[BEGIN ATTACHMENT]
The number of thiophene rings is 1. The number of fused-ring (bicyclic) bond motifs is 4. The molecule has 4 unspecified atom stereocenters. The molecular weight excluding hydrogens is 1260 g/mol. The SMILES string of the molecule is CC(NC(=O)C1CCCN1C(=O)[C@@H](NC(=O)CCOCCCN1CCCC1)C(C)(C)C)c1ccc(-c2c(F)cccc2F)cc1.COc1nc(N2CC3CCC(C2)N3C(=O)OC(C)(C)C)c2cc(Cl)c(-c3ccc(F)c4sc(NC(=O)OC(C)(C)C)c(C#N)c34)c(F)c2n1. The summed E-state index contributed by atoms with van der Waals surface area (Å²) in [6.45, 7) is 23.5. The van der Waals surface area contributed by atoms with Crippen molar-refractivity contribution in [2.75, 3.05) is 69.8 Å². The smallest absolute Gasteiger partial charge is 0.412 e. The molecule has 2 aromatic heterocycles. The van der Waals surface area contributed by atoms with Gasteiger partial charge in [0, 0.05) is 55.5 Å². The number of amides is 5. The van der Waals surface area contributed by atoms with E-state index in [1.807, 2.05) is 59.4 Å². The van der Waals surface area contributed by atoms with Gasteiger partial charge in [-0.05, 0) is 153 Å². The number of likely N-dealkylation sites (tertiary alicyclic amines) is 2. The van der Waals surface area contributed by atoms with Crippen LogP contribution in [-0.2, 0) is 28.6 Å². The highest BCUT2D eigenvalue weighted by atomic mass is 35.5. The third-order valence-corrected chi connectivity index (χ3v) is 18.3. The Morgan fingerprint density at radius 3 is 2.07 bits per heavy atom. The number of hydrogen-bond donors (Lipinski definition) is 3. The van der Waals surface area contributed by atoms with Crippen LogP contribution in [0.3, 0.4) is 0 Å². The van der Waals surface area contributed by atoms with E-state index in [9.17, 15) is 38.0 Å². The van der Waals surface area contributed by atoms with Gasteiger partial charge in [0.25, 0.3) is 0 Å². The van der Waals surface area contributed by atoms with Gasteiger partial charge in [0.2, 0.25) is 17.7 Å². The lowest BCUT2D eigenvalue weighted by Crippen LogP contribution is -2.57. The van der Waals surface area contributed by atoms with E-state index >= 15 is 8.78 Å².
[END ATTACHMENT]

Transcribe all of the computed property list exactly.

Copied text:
The number of thiophene rings is 1. The number of fused-ring (bicyclic) bond motifs is 4. The molecule has 4 unspecified atom stereocenters. The molecular weight excluding hydrogens is 1260 g/mol. The SMILES string of the molecule is CC(NC(=O)C1CCCN1C(=O)[C@@H](NC(=O)CCOCCCN1CCCC1)C(C)(C)C)c1ccc(-c2c(F)cccc2F)cc1.COc1nc(N2CC3CCC(C2)N3C(=O)OC(C)(C)C)c2cc(Cl)c(-c3ccc(F)c4sc(NC(=O)OC(C)(C)C)c(C#N)c34)c(F)c2n1. The summed E-state index contributed by atoms with van der Waals surface area (Å²) in [6.45, 7) is 23.5. The van der Waals surface area contributed by atoms with Crippen molar-refractivity contribution in [2.75, 3.05) is 69.8 Å². The smallest absolute Gasteiger partial charge is 0.412 e. The molecule has 2 aromatic heterocycles. The van der Waals surface area contributed by atoms with Gasteiger partial charge in [0, 0.05) is 55.5 Å². The number of amides is 5. The van der Waals surface area contributed by atoms with E-state index in [1.807, 2.05) is 59.4 Å². The van der Waals surface area contributed by atoms with Gasteiger partial charge in [-0.05, 0) is 153 Å². The number of likely N-dealkylation sites (tertiary alicyclic amines) is 2. The van der Waals surface area contributed by atoms with Crippen LogP contribution in [-0.2, 0) is 28.6 Å². The highest BCUT2D eigenvalue weighted by atomic mass is 35.5. The third-order valence-corrected chi connectivity index (χ3v) is 18.3. The Morgan fingerprint density at radius 3 is 2.07 bits per heavy atom. The number of hydrogen-bond donors (Lipinski definition) is 3. The van der Waals surface area contributed by atoms with Crippen LogP contribution in [0.3, 0.4) is 0 Å². The van der Waals surface area contributed by atoms with E-state index in [9.17, 15) is 38.0 Å². The van der Waals surface area contributed by atoms with Gasteiger partial charge in [0.25, 0.3) is 0 Å². The van der Waals surface area contributed by atoms with Gasteiger partial charge in [0.2, 0.25) is 17.7 Å². The lowest BCUT2D eigenvalue weighted by Crippen LogP contribution is -2.57. The van der Waals surface area contributed by atoms with E-state index >= 15 is 8.78 Å².